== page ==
About the Bengal

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Rapidly gaining in popularity, this relatively new breed of domestic cat was accepted for championship competition by The International Cat Association in 1991. The Bengal was developed from crosses between the Asian Leopard Cat (felis bengalensis), a small shy species of cat common throughout Asia, and various purebred and non-pedigreed cats. The goal was to evoke the beauty of various exotic species in a friendly housecat, in order to sensibly satisfy the urge many of us have had to own one of those magnificent wild creatures. At the same time, it was hoped that public awareness would be raised of the plight of the many fascinating small wild species of cat threatened or endangered by loss of habitat and other human pressures.

An additional benefit has been the broadening of the genepool and increase of genetic diversity within the Bengal breed, which correlates strongly to genetic health. The Asian Leopard Cat or "ALC" (not to be confused with Asian Leopards!) is common throughout most of their range, from the Philippines to Siberia. Only the Philippine subspecies is considered endangered. The ALCs used in the development of the Bengal were zoo surplus animals, of unknown subspecies or a mix between different subspecies. These animals are considered by biologists to be useless for the preservation of species or reintroduction programs. The first females used by Jean Mill of Millwood, upon which the breed was founded, were the result of a medical research program in which ALCs were crossed with non-pedigree cats. Blood samples taken from the parents and offspring yielded genetic knowledge that was hoped would help unravel the mystery of leukemia, since the ALC is immune to Feline Leukemia.

The name of the Bengal breed and the scientific name for the Asian Leopard Cat is from the region of India in which the ALC was first seen by Europeans. The purebred domestic Bengal cat is designated by the registration code "SBT", which means that the cat is at least four generations from either the ALC or any other cross used in the development of the breed. Only SBT Bengals may be shown. The first three generations from the wild cross are called Foundation Bengals, known as "F"s. In the first three generations, only the females are usually fertile. The litter size of these early generations is more typical of natural species, averaging only two or three kittens. Together, these factors made the development of the domestic Bengal a challenging, (and expensive!), project.

Colors and Coat
Although the markings on each Bengal are unique, the breed standard recognizes two basic patterns and two "color schemes". The spotted, or "leopard" pattern exhibits spots of various sizes and shapes, preferably aligned either randomly or horizontally. The "marble" pattern is made of three distinct shades of color swirled across the coat. The "classic" colors have burnt orange, mahogany, or black markings on a tawny, gold, orange, copper-red or red-brown colored background. Their eyes may be green, gold, or hazel. Genetically these are all brown tabbies, with black paw pads and tail tip. The "snows" have markings in shades of brown on an off-white or ivory colored background. The seal lynx point variety of snows have blue eyes, the seal mink snows have aqua or green eyes, while the seal sepia snows ideally have gold eyes.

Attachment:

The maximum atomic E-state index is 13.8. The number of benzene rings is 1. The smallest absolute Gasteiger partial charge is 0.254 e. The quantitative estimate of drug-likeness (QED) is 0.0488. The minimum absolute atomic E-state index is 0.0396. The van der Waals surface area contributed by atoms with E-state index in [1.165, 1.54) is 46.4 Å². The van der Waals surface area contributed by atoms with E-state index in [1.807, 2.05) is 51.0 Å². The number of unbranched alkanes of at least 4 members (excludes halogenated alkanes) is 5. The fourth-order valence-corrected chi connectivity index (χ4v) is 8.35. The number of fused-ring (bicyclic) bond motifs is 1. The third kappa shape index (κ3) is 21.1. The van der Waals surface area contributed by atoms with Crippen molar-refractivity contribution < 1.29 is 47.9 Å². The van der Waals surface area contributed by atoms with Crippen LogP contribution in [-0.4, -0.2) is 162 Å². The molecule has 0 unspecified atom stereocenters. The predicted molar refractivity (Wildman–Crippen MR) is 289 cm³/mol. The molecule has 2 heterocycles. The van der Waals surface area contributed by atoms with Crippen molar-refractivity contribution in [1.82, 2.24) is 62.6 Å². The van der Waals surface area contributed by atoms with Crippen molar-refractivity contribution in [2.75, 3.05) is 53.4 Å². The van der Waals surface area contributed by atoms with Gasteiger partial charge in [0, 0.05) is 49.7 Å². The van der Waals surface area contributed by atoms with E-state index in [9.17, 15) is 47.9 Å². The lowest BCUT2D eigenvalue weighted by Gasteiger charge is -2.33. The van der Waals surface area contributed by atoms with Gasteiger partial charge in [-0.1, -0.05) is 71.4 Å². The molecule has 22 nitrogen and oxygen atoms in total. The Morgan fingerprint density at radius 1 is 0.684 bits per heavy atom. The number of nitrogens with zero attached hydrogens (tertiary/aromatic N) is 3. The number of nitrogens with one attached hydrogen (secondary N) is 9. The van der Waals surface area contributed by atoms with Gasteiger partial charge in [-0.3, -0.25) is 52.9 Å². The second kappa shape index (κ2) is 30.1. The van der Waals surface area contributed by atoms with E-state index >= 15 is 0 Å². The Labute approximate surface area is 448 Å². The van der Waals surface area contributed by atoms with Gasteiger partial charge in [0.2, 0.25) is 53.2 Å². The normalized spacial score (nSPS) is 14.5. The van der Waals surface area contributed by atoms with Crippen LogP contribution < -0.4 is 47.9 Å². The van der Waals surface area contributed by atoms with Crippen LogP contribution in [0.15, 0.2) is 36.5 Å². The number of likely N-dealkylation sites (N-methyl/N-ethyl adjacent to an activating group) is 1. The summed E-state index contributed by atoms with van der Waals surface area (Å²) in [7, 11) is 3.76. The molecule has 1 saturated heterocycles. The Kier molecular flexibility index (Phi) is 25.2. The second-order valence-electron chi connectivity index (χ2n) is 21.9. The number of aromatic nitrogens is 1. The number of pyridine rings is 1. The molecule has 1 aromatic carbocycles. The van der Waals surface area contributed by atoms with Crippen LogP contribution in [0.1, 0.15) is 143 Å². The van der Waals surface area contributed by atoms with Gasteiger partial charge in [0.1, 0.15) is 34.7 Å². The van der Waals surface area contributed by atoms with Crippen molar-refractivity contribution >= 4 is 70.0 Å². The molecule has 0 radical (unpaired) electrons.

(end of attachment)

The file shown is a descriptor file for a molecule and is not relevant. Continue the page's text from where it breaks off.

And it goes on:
Bengals of all colors typically have a coat of exceptionally soft texture, which breeders refer to as "pelt". The pelt may be close lying and tight to the body reminding one of "silk", or more "velvet" in texture, or thick and "plush". All pelt types are equally desirable. Many Bengals also have a sparkle to the tips of each hair, called "glitter". While this trait is found only in Bengals, it is a domestic trait not found in wild cats of any species. Other Bengals without glitter still exhibit an intense richness to the colors and have a distinctive "sheen" to their coat.

Nearly all Bengal kittens, regardless of color, go through a fuzzy kitten coat stage, beginning around five weeks of age, during which the colors and markings become much less vivid. This is similar to the protective camouflage coloring seen on many species of wild kittens at the time they start to venture away from their dens. The Bengal kittens' coats start to become sleeker and more colorful again around twelve or sixteen weeks. However, it can take up to a year, or even longer, for the full rich adult color to develop.

The "wild" beauty is more than skin deep. The shape of the head, the large "nocturnal" eyes, the long muscular body, the strong boning, thick tail and stalking gait all contribute to the impression that this cat has just stepped out of the jungle and into your living room!

Adult females average 7-11 lbs while adult males usually range from 13-18 lbs.
Cats of both genders that are altered before sexual maturity grow to a larger size-we have seen neutered male Bengals up to twenty pounds.

Moderately active and gracefully athletic, Bengals stay playful and kitten-like into adulthood. Properly raised by a responsible breeder, both the males and females are typically friendly, outgoing, and people-oriented. Members of this breed tend to form strong bonds with their owners, enjoy playing in water, and most of them readily learn to walk on a harness and leash. They prefer interactive play with you to going off by themselves. Many enjoy games of "fetch". With proper introduction and appropriate supervision, Bengals are wonderful with other pets and children. The health care and nutritional requirements are the same as for any other domestic cat.

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